All About High Fructose Corn Syrup

April 30, 2010

Consumer concerns about sweeteners and their relationship to weight gain have grown over the years.

Consumer concerns about sweeteners and their relationship to weight gain have grown over the years. As a result, many food companies, like Kraft, ConAgra and PepsiCo, are making moves to replace High Fructose Corn Syrup (HFCS), a less expensive sugar alternative, with cane sugar, claiming that tests are showing that's what consumers prefer. A recent Lempert Report study, for example, found that among the sugar options available today, 81% of consumers are most concerned about HFCS. But are these concerns warranted?

HFCS was developed in the 1970s when the food industry began looking for alternatives to traditional cane sugar that could provide similar sweetness, taste and quality for a fraction of the price. All forms of HFCS come from corn starch, and are mixtures of the natural glucose and fructose that exist in the starch itself. No artificial ingredients are used in the manufacturing process. The resulting HFCS product is extremely similar to table sugar (sucrose) and has a similar taste.

HFCS is now used in a wide variety of products, ranging from baked goods, yogurts and packaged food to jams, condiments and beverages. In addition to providing sweetness, HFCS acts to preserve and protect food from water activity, improves texture and reduces freezer burn. It imparts browning to breads, cakes and cookies and provides a soft, moist texture in the production of items like snack bars. And liquid HFCS blends easily with other ingredients.

Tests have shown that the body converts HFCS, table sugar and honey into nutrients in a very similar way. HFCS and table sugar also contain the same number of calories (4 per gram or 16 per teaspoon). In fact, the FDA’s approval of the substance is based in part on these substantial similarities.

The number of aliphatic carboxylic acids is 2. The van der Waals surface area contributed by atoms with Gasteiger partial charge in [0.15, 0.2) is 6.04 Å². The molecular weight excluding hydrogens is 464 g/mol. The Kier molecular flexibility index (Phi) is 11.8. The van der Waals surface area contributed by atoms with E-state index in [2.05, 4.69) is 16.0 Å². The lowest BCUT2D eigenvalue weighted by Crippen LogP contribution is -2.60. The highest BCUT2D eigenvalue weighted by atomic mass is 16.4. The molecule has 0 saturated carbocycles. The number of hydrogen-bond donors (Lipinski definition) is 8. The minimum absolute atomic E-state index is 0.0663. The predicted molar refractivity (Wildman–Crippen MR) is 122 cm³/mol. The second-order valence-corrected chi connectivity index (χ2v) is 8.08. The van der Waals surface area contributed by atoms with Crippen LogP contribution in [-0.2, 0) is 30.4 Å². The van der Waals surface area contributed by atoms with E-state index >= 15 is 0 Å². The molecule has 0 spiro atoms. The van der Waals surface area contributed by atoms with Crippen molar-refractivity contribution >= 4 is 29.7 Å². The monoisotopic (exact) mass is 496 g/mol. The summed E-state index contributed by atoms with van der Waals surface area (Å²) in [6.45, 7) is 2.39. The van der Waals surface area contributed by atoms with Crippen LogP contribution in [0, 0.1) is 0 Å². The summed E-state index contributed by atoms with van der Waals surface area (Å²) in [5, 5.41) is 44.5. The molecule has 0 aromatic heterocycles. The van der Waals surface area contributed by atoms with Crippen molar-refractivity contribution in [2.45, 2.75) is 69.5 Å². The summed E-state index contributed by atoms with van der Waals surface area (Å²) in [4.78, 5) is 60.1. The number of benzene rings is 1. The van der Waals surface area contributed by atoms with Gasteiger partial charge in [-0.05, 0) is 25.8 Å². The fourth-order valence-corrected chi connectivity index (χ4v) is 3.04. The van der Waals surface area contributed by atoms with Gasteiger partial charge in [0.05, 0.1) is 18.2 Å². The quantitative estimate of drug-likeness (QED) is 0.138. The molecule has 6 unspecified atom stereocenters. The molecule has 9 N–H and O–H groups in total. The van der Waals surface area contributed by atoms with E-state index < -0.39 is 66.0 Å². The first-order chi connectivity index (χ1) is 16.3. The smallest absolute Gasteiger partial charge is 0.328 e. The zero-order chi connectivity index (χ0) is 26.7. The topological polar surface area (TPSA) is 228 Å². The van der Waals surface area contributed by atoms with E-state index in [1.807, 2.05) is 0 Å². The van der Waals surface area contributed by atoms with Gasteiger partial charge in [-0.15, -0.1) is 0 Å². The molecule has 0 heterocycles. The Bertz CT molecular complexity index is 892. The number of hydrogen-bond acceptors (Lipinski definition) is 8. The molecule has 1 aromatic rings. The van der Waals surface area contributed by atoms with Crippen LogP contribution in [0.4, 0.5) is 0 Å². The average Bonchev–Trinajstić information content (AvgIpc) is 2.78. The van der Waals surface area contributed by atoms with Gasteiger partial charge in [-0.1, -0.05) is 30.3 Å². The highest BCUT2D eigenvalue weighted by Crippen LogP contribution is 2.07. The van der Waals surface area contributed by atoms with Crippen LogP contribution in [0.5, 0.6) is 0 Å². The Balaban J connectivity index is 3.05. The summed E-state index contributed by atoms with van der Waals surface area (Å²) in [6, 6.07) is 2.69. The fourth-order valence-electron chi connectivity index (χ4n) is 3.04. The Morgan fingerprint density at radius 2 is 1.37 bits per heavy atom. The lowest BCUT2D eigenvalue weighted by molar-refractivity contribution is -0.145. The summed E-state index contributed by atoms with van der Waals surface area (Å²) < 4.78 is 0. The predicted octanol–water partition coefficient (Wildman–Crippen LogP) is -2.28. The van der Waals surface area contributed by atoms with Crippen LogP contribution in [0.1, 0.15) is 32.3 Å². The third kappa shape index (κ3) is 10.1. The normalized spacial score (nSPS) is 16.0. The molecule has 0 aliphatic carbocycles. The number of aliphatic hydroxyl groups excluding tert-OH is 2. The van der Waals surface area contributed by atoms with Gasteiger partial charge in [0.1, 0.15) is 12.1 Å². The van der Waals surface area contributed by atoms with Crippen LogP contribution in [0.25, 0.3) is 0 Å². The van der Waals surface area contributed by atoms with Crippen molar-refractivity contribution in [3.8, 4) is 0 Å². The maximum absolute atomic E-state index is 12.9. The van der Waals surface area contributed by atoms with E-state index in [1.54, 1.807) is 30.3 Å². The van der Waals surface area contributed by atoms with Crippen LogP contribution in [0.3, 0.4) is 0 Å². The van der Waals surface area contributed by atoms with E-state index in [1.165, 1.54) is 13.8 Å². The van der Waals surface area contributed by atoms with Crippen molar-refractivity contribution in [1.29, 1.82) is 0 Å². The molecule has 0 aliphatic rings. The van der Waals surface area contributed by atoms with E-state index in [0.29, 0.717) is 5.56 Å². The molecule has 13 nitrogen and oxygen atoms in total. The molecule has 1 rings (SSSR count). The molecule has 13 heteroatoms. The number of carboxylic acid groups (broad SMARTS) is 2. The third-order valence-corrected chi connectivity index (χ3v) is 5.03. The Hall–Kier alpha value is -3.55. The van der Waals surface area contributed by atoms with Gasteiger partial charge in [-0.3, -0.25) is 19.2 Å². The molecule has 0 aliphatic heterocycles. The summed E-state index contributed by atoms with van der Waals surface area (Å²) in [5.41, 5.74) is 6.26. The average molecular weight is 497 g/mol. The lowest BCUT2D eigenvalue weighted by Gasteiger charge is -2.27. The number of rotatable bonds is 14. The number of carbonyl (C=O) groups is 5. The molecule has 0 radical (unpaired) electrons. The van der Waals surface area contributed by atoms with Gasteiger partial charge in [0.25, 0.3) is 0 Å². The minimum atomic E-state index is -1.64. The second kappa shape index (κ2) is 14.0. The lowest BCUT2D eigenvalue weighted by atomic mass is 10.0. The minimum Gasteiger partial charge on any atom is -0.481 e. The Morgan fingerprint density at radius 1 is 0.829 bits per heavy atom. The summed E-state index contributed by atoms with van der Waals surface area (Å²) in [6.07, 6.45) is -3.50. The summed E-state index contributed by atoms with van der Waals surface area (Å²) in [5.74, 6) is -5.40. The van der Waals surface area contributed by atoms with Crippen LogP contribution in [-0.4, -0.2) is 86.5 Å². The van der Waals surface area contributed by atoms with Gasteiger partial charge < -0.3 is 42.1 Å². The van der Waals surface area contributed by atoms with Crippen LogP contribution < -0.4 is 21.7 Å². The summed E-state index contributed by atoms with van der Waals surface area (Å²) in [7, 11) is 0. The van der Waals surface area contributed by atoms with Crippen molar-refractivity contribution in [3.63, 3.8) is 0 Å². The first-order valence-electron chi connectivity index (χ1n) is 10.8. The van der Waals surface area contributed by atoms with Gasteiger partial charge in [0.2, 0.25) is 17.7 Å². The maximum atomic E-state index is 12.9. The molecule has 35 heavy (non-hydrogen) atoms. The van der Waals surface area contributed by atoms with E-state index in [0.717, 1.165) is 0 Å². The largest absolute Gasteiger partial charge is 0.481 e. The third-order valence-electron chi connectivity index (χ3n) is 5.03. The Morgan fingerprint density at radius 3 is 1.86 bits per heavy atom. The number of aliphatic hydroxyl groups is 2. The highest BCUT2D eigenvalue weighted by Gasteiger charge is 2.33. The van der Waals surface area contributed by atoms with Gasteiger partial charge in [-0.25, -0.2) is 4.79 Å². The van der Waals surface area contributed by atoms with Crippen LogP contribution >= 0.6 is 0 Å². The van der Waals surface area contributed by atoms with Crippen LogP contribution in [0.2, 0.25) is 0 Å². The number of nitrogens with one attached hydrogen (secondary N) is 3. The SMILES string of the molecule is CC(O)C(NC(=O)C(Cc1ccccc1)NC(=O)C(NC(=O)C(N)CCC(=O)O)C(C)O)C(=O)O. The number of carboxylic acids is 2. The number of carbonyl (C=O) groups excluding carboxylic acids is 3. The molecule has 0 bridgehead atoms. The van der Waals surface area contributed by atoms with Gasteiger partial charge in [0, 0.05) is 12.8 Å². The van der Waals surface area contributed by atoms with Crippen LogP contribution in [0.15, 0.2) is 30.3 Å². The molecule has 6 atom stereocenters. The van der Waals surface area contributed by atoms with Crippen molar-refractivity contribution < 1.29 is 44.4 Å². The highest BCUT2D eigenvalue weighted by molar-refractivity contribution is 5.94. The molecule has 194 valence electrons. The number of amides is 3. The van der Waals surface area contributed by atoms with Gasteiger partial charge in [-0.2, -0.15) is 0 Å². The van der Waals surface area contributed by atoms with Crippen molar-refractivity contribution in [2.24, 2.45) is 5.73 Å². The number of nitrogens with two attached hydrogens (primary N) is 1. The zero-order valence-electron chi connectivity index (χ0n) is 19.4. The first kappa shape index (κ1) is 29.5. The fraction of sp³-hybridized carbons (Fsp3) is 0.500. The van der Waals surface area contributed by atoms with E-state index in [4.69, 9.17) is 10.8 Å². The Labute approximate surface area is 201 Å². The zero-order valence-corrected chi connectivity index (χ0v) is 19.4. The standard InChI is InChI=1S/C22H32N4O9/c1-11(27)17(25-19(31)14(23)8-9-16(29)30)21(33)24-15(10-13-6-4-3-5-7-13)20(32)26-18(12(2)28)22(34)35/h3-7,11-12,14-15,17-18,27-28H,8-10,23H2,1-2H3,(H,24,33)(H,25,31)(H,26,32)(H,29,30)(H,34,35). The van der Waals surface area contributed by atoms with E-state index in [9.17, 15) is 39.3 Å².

“The HFCS used in most foods and beverages is similar to regular table sugar in terms of sweetness, calorie content, and composition. A concern with both HFCS and sugar occurs if an overall diet is too high in calories for a healthy body weight, is not nutritionally balanced, and is relatively too high in sweet foods and beverages. Then the intake of sweet foods and beverages needs to be moderated to get overall calories and dietary quality in balance,” says Fran Seligson, PhD, RD, a nutrition consultant who specializes in sugars. 

The USDA estimates that Americans today consume equal amounts of both sugar and high fructose corn syrup (HFCS), and yet, according to the International Food Information Council Foundation (IFIC), some consumers have not even heard of HFCS and require education about it. Still, the majority (68%, per the Lempert Report study) of consumers are taking action to reduce their sugar intake. Both HFSC and sugar intake peaked in 2002 at a combined total of 89.9 pounds per capita. Levels dropped down to 84.3 pounds per capita consumption in 2007.

When consumed in moderation and as part of an overall diet that meets government recommendations, the American Dietetic Association advises that nutritive sweeteners can be safely enjoyed. As more people become aware of HFCS, says IFIC, it will be important to provide the facts to offset any possible confusion or misunderstanding about what they are, why they are used, and their effects on health.

“Consumers need to be aware that some added sugars in no/low fat dairy products and products made with whole grain help to enhance palatability and thus consumption. Retailers should help consumers focus on foods and beverages that are the major contributors of added sugars in general and not fixate on those that contain sucrose versus HFCS. Along these lines, common sense indicates that consumers should moderate their intakes of sweetened beverages, desserts, and sweets,” adds Seligson. “The only real connection between diet and weight gain and obesity is consuming more calories from any source than the amount burned by the body in daily living.”